-- Any officer or director who has a financial interest in any company doing business with the association must disclose that relationship — noting in the minutes of association’s records. A board member with a disclosed financial interests may be counted for quorum purposes but may not vote on the contract ratification.

-- Accounting records cannot be intentionally defaced or destroyed, and if so, the offender faces recall or removal as an officer or director, and could be subject to civil penalties.

-- A developer turnover inspection report is now an official association record. Such records must be retained for at least seven years, and must be located within 45 miles of the condominium, or in the county where the condominium is located.

-- Unit owners’ social security numbers, driver license numbers or credit card numbers are exempt from inspection requests.

-- Developers must prepare a Turnover Inspection Report that is sealed by an architect or engineer, including analysis for roof, structure, electrical systems, plumbing, and other specific items that can be paid for out of association financial reserves.

-- A majority of the unit owners may authorize the board to implement a “Mandatory Hurricane Shutter Program” that would enable the association to install shutters or other hurricane protection that comply with the applicable building code. Those costs shall be considered a common expense of the condominium. Previously installed shutters would not be removed by the association if those protections are compliant with existing building codes. However, any unit owner that has already installed hurricane shutters will receive credit for the assessed costs of the association’s common expenses.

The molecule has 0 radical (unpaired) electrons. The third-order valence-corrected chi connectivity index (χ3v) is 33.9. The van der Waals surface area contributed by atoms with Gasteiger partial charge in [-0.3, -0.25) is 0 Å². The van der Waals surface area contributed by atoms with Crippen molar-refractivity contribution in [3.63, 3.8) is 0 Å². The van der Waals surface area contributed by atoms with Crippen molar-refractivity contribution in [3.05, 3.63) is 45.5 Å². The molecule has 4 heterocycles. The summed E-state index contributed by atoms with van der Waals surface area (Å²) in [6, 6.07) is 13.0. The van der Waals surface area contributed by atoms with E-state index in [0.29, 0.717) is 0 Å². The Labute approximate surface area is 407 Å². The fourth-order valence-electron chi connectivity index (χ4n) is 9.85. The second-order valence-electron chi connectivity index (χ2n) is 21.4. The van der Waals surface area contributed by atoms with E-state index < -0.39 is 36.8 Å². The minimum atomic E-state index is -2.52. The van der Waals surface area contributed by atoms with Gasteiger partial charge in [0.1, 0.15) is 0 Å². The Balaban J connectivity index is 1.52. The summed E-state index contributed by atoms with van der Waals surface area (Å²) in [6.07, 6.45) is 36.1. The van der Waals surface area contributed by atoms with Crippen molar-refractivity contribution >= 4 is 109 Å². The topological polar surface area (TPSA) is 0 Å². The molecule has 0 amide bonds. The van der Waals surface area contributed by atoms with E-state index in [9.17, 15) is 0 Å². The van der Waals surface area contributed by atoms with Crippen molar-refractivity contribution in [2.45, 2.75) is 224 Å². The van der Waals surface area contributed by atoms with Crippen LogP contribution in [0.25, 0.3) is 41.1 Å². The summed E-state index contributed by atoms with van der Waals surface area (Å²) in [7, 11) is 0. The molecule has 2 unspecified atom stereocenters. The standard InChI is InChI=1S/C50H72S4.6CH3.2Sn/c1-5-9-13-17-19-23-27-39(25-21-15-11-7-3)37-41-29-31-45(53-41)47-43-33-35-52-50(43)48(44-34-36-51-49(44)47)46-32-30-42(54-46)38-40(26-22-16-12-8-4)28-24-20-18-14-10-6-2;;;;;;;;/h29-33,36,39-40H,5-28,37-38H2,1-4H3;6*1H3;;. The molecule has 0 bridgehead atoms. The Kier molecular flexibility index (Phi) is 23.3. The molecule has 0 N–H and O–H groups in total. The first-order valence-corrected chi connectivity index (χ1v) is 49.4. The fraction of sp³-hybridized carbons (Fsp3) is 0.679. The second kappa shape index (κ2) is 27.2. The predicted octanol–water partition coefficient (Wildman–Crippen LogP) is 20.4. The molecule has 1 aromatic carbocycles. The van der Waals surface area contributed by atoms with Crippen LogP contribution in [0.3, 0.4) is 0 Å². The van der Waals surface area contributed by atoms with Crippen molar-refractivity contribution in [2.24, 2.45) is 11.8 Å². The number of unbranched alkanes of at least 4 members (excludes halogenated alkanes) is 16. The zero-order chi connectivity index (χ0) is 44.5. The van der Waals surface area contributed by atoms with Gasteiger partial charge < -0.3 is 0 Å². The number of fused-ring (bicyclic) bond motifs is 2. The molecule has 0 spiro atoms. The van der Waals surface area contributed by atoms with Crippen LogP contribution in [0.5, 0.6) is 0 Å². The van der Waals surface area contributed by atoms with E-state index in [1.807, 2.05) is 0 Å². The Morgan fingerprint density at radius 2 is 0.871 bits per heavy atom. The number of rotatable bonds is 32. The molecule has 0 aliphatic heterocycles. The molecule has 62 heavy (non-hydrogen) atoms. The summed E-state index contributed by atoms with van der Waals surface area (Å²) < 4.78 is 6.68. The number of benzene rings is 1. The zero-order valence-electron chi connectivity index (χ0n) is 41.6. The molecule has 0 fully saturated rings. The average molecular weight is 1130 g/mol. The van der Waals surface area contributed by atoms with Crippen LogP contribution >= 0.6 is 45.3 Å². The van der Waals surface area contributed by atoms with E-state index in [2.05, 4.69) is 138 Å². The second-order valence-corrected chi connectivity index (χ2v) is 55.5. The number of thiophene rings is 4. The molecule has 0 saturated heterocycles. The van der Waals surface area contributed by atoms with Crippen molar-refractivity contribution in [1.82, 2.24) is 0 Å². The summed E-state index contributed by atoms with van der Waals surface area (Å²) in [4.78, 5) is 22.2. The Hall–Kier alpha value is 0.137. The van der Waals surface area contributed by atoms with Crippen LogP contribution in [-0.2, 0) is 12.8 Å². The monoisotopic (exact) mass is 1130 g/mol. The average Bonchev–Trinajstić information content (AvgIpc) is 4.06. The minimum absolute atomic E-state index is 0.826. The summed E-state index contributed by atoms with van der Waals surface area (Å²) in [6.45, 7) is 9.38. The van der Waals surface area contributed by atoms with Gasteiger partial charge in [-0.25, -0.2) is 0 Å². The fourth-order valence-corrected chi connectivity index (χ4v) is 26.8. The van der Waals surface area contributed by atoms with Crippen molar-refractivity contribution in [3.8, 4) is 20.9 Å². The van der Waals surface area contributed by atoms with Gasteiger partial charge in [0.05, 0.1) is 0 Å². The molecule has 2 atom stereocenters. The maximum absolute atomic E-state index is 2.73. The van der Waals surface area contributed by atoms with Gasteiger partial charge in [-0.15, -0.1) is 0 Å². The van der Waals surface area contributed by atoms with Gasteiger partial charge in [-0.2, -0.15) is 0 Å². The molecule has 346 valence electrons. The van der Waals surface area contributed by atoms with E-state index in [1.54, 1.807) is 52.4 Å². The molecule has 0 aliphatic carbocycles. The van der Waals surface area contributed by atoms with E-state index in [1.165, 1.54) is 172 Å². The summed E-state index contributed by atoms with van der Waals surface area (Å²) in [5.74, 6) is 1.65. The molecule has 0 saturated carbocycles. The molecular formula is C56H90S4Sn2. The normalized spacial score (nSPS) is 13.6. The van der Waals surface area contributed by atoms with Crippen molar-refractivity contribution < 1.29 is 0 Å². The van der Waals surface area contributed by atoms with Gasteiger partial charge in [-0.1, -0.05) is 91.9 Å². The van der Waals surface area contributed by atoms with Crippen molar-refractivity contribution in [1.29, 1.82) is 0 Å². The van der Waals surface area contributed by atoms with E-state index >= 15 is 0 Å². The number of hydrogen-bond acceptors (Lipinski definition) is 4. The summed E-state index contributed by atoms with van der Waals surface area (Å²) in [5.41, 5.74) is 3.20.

-- Financial reporting requirements now must include specific disclosure regarding reserves and whether such funds are sufficient to prevent a special assessment; cash receipts and expenditures reports may be used instead of an annual audited financial report if a majority of the membership approves at a properly noticed meeting.

-- Any unit owned by the association has no voting rights; all member meetings must be held within 45 miles of the condominium; unit owners may display on the mantle or frame of the unit’s door a religious object not to exceed 3 inches wide, 6 inches high, and 1.5 Inches deep.

-- Now prohibited: lawsuit where members are sued by individuals, business entities, or government as a result of that owner’s appearance and presentation before a governmental body on matters related to the association. That means that if you own a condo, don’t like what the association or a contractor is doing and complain, they cannot turn around and sue you.

Any member sued in such a manner may move to dismiss, and if successful, the court may award actual damages, and may award triple damages along with attorney’s fees. In addition, association funds may not be used to prosecute that kind of lawsuit against an owner.

-- All parcel or unit owners may display one portable, removable official U.S. or Florida flag; and one portable, removal official Army, Navy, Air Force, Marine Corps, Coast Guard or Prisoner of War-Missing in Action flag. A freestanding flagpole can not be taller than 20 feet.